Locks have changed over the centuries, but the struggle to optimize the balance between security, cost and convenience is a constant. From the days when the Maharajahs of India kept their treasure on islands surrounded by crocodile infested moats (access was only possible by killing or drugging the crocodiles) to the present age of electronics. We know that wooden locks were in use four thousand years ago, the oldest found to date is from a palace in Nineveh (now Mosul, Iraq). Keys of this era were so large that a slave was required to carry one – not much more convenient than the crocs. The Romans combined Egyptian, Greek, and Chinese improvements and made metal locks widely available. Because Roman togas had no pockets keys small enough to be incorporated into finger rings were developed.

Development of locks in the Middle Ages was mostly confined to cosmetics. Locksmithing was ruled by Guilds which often combined the worst features of cartels and unions preventing new technology from emerging, what inventiveness there was was directed to trickery, false keyholes and hiding the real lock to foil thieves. At this time combination locks were known and used but could easily be defeated by “feel.” In 1778 Robert Barron of England invented the lever tumbler lock, this provided real pick prevention for the first time and ushered in an age of invention.

In 1784, Joseph Bramah displayed in his London shop a lock with a sign offering 200 guineas (£210) to anyone who could pick it, it was not until 1851 that the prize was awarded, and then after 51 hours of effort. Linus Yale jr., obviously a modest man, developed his “Infallible bank lock” in 1851, this was the standard for safes, but was soon made obsolete by the technique of pouring explosives into the keyhole. Precision combination locks replaced these, Yale’s “Magic bank lock” came out in 1861. In 1873, James Sargent, of Rochester, NY invented a time lock mechanism, to open the safe it was necessary to know the combination, and also the time window when opening the lock was possible. Now is a period of rapid technological advance similar to the late 18th century, our revolution however, is in electronics rather than mechanisms.

Changes in Value

In the nineteenth century it was gold and diamonds that required the ultimate protection; today's gold is data, today's diamonds are civilian lives. Electronic firewalls have taken the place of fire-proof safes. Hard disks have replace bullion. Information, such as medical records which, 25 years ago, were treated as worth little more than the paper they were written on, are now of enormous value and must be kept confidential. Identity thieves make their livings by stealing codes, passwords etc. to access bank accounts and credit. If on-line retailers cannot guarantee security they will lose their customers.

In the “West,” as life has become easier, the value we place on human life has increased, epitomized by our grief over losing 5 aircraft in a whole war; compared with just 60 years ago when the loss of 5 planes (40+ men) in a single 100 bomber raid would not have made the front page. With this increasing (perceived) value has come an increased tolerance of the extra cost and inconvenience in airports. Keys Many times just the appearance of a lock is enough to deter the casual thief. In other cases it is important that the door is actually locked. Occasionally it is important that the door is seen to be locked. To achieve this the lock can be designed to retain the key when unlocked, or the key can be used to free the handle which then springs out to an obviously “open” position. 99% of all locks are operated by conventional keys. So obviously they work very well and are cost effective in most applications. Key locks do have limitations as can be seen in the adjoining table 1. Very high security keys are available which are very difficult to copy with replacements available only from the manufacturer. This is a significant cost in terms of record keeping and inconvenience as well as Dollars. The complexity of the key is no defense against theft. All other keys are relatively easy to copy (even when stamped “Do Not Copy”).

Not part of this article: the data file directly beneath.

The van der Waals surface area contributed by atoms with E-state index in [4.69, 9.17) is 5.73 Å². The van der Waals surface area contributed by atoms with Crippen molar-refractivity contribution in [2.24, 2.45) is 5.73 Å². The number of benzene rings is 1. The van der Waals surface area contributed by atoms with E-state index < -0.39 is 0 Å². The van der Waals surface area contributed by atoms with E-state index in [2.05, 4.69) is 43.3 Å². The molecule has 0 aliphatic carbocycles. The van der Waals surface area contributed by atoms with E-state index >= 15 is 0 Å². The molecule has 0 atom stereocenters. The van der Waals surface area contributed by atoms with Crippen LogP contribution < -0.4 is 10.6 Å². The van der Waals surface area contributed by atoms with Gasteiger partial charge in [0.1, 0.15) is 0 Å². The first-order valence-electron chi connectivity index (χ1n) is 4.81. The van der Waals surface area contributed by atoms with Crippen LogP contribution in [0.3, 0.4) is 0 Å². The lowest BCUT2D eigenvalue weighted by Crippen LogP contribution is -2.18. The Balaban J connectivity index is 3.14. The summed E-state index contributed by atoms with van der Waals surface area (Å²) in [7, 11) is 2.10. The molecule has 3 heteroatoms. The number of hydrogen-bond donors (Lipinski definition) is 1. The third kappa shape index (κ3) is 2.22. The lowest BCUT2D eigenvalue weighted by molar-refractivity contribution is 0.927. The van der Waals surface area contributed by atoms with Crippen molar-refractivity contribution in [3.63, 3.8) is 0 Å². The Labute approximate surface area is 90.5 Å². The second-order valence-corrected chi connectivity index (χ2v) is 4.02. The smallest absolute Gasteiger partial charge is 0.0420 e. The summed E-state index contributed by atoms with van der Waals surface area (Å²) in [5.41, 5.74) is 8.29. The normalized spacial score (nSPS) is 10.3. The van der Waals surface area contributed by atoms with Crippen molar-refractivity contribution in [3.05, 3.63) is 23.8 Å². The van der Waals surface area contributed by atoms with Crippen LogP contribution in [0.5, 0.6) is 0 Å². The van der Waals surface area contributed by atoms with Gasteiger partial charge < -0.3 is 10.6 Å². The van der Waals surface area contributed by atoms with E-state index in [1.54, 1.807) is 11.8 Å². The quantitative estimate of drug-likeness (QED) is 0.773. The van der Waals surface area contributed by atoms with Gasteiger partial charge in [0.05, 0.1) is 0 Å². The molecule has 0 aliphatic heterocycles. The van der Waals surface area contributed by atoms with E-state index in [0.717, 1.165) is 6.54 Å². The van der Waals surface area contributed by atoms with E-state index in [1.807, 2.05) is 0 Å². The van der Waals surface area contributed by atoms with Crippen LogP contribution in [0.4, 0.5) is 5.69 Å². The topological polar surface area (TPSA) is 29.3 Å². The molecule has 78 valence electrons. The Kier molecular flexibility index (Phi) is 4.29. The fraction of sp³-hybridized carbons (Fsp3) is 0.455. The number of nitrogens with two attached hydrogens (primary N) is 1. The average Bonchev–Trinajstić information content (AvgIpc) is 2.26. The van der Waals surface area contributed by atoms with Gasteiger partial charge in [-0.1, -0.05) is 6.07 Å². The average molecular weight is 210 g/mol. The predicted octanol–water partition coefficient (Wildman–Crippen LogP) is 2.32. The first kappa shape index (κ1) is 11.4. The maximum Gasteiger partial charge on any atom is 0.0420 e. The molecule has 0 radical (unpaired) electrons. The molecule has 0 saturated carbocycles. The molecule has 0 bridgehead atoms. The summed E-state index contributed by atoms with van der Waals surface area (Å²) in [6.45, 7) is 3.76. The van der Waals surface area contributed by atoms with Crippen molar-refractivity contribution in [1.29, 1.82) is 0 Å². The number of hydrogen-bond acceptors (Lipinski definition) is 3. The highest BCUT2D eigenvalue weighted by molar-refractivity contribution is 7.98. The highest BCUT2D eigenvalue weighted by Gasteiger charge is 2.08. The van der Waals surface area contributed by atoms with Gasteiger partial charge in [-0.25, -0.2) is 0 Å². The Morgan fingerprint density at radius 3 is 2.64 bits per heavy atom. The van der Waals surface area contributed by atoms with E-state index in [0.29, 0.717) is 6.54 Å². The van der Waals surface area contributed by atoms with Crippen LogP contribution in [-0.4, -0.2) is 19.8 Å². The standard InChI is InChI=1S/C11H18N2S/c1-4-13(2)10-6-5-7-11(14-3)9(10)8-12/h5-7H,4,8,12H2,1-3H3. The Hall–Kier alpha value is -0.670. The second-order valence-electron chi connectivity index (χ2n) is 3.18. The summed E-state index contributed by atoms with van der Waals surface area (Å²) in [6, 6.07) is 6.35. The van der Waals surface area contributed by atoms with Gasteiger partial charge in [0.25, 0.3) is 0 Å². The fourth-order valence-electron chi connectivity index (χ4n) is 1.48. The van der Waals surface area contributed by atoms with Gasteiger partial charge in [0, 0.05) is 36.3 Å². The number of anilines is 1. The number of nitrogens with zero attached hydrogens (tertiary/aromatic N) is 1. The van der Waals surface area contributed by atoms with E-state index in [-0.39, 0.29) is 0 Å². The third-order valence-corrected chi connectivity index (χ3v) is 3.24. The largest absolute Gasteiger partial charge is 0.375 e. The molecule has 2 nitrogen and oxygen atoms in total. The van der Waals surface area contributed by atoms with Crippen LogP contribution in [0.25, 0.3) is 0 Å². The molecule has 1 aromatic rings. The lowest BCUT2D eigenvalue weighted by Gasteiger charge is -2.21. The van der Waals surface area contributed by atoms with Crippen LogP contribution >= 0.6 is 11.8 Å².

The picture of the prison guard with a huge ring of keys may be anachronistic, certainly it highlights the inconvenience, but it has virtues, something that big and heavy is unlikely to be lost and its theft is immediately obvious. In most collocation centers and data centers a master key system is used to improve convenience by allowing one key to open all doors in the system with subordinate keys authorized for just one, or one set of doors. This eliminates the need for say a maintenance man to carry large number of keys. As always there is a trade-off: the master is very valuable. A recent development is a handle operated by a combination with a key override; this operates like a mastered system, but locks can be fairly easily “re-set” in minutes, as say, tenants in a collocation center, or employees come and go. It is not normally necessary to use a large number of different key patterns if any surveillance is used; someone trying 25 locks before one opens will not succeed. Any system that requires keys has problems when a key goes missing, the first difficulty is for the responsible person to become aware of the loss. A decision must then be made as to the likelihood of the key falling into nefarious hands and from that the decision to re-key some, or all, locks is dictated. The expense and time wasted doing this, particularly if it is a master key that goes astray, suggests that it will not always be done. The property at risk if a key is compromised often does not belong to the holder of a master key, this presents a conflict of interests and is a good argument for lessees to demand a system that can be “re-keyed” easily and inexpensively. A worse problem is when a key is copied, then only the person (perhaps an employee about to be terminated) who does the copying may know of this security breach. Again if “re-keying” is easy it can be done every time an employee leaves.